Konowitz Quote: No Mystery

The Pacific is ringed by many volcanoes and oc...

When I first got started in investigating (for want of a better word) classical improvisation on the horn about a dozen years ago, I didn’t know about what was already out there in this area. In a way, my ignorance turned out to be (sort of) a good thing in a way, because it forced me to discover and invent my own trail through the wilderness. I kept discovering names, books, articles, performers, recordings, etc. along the way, and was and am grateful for the chance to learn from them – and not have to re-invent all the wheels. It was also nice not feeling so alone in this interest in nonjazz improvisation. It’s like being alone on a Pacific isle and then finding that there are other isles out there of people who have come before and had similar experiences and interests.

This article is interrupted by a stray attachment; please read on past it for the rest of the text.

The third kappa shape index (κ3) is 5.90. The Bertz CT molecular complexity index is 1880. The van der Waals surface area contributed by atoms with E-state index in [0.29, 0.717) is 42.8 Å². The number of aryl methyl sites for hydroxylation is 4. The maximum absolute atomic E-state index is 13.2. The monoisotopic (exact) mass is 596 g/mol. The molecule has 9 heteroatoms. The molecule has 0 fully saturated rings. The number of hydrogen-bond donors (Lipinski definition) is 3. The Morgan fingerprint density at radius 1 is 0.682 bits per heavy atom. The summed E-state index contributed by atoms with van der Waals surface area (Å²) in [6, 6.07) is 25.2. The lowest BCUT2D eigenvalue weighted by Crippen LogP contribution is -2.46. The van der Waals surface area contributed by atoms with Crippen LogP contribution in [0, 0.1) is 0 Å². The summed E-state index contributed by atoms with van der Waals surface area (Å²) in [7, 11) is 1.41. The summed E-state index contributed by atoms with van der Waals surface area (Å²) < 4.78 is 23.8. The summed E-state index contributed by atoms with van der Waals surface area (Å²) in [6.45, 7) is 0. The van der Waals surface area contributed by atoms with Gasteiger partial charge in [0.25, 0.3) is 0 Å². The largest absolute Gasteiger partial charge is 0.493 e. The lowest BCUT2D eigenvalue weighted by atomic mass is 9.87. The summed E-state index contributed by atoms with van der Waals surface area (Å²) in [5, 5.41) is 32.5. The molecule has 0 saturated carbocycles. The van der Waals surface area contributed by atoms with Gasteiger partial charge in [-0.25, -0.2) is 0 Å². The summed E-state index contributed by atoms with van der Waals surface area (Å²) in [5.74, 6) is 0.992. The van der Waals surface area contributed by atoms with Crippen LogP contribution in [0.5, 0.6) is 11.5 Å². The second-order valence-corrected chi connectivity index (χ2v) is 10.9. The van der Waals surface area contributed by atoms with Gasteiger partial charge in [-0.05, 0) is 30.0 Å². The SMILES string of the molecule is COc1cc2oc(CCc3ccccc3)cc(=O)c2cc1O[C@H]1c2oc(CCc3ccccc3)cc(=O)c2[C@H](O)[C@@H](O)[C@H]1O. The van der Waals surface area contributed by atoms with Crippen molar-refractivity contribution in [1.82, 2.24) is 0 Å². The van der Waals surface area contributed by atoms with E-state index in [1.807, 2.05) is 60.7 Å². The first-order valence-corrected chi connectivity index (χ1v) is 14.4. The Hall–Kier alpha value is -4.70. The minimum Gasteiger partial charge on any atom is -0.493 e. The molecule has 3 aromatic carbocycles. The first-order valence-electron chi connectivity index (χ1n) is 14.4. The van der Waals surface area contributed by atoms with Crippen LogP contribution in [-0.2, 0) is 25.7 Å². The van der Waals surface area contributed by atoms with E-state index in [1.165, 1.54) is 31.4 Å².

I’m still discovering people and books, etc. My latest find is Bert Konowitz. Dr. Konowitz is a professor of music at Columbia University Teacher’s College (my mom’s alma mater!), where he teaches courses in jazz and classical music improvisation. His experience and creative output in all kinds of improvisation is huge and I am shocked that I didn’t run across him much sooner.

One reason he probably didn’t turn up in earlier searches is that he has written, oh, two million how-to improvise books for jazz piano, and I did only limited searching in the jazz area. But I just ran across his 1973 book Music Improvisation as a Classroom Method (Alfred) and what a joy it is. I am working my way through it, taking notes. It’s not a long book, but it will take me some time to get through it because I am writing down practically the whole book in notes. Great stuff! I will go on a daily run of Konowitz Quotes for a while to share my find with you.

Here’s the first one, from this book:

Musical improvisation is not a mystical, inexplicable phenomenon reserved for an exclusive few. It is a technique of creation and performance which is developed as skills are reduced to seemingly second nature.  –Bert Konowitz

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